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Kenya is a beautiful country, famous for its African safaris, white-sand tropical beaches and stunning Rift Valley; but for many Kenyans, life is not so beautiful.

Out of Kenya’s population of 41 million, 60% live under the poverty line, surviving on less than $1 a day.  Unsurprisingly, Kenya ranks low on the human development index at 147 out of 177 countries; Life expectancy is only 57.5 years (UNDP, 2011), HIV/AIDS prevalence rate is 6.3%, 40% of the adult population are unemployed, and just half of students completing primary school continue on to secondary school.

Kenya is experiencing rapid urban growth – at a rate of 4.3% annually - such that 22.2% of Kenya’s population now live in urban areas.  The capital city, Nairobi dominates the urban landscape, housing 3.4 million inhabitants.  Infrastructure is better than in the rest of the country, with 59% of the population having access to piped water and 13% of homes owning a computer.  Nairobi also commands the largest share of modern sector wage employment in Kenya, although there are 3.5 times as many people in informal employment than in the formal sector.  This is a key indicator of the high inequality that characterises the city.

Kibera slum
The climax of poverty is found in the vast informal settlements around Nairobi’s city centre.  Kibera is the largest slum in Kenya and the second largest in Africa.  The slum originated in 1920, when the British colonial government allowed Nubian soldiers to settle on a hill out of the city centre without land tenure.  Since Kenyan independence in 1963, slum dwellings have been made illegal, although little has been done to re-settle unauthorised squatters.  Over the past 80 or so years, Kibera has grown at an alarming rate and is now home to nearly 2 million Africans, approximately 1/3 of Nairobi’s population.  Living conditions are extremely low, due to the high population density of 300,000/km².  Coupled with poor nutrition, the incidence of preventable diseases, such as malaria and TB is high, and it is estimated that 1/5 of the 2.2 million Kenyans living with HIV/AIDs are residents of Kibera.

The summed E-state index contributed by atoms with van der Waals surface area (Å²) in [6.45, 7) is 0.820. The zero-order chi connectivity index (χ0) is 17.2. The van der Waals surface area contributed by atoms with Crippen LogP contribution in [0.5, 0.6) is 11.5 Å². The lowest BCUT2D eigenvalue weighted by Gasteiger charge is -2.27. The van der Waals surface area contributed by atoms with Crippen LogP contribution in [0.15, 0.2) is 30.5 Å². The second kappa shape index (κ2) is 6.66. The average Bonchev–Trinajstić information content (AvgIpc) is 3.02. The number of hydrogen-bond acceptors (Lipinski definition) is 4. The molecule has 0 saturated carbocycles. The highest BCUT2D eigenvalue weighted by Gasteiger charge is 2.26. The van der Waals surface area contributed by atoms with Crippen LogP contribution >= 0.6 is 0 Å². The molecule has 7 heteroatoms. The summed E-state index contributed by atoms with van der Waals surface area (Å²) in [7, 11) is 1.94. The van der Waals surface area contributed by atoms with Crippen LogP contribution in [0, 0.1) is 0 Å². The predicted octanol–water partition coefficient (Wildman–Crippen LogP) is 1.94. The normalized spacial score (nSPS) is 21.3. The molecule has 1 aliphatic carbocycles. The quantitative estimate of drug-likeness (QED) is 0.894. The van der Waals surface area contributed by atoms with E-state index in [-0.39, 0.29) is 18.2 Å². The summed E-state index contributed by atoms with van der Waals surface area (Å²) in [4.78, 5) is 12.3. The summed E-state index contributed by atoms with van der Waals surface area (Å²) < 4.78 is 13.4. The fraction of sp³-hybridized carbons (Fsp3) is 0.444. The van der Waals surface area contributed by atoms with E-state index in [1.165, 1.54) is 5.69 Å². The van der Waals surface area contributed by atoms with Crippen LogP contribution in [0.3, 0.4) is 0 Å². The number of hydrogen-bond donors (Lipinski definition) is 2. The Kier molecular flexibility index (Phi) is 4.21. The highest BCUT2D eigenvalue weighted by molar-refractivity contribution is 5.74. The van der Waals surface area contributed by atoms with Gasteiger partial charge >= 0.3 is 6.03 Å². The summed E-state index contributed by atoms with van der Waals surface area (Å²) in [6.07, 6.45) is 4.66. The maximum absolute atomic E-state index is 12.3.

The vicious cycle of poverty in Kibera condemns its inhabitants to a life of lack, hunger and despair, constraining them from breaking out of that environment.  Maisha Trust aims to end this hopeless situation by empowering the people of Kibera to fulfil their potential and God-given purpose.

Education in Kenya
The current education system in Kenya was introduced in 1985 and follows the pattern, 8-4-4. Children spend 8 years in primary school (leading to the Kenya Certificate of Primary Education), followed by 4 years in secondary school (leading to the Kenya Certificate of Secondary Education, KCSE) and finish with 4 years of undergraduate study or vocational training.

Access to primary schooling has grown phenomenally since free primary education was introduced in 2003.  Over 86% of children are now enrolled in primary school, yet only 32% proceed to secondary school. There is a gender component to this too, because whilst gender parity has been achieved in primary school enrolment, only 41% of students completing KCSE are female.

However, while education is universally available throughout Kenya, it is still not accessible to all.  Even in the case of primary school, added costs, such as school uniform, books, exam fees, tuition fees and school lunch, mean that ‘free’ schooling remains a dream yet to be realised. 

Furthermore, pre-primary or kindergarten school is still not free.  As a consequence, those unable to afford pre-primary school start primary education aged 6 or 7 years with no basic language, literacy or numerical skills, while their contemporaries have already acquired a sound foundation in these areas, putting them at a severe disadvantage. 

Maisha Trust is committed to eradicating this injustice, as we believe that all children are a precious gift from God regardless of where they were born or what community they are raised in, and so deserve the best start to life.

Maisha Trust © 2012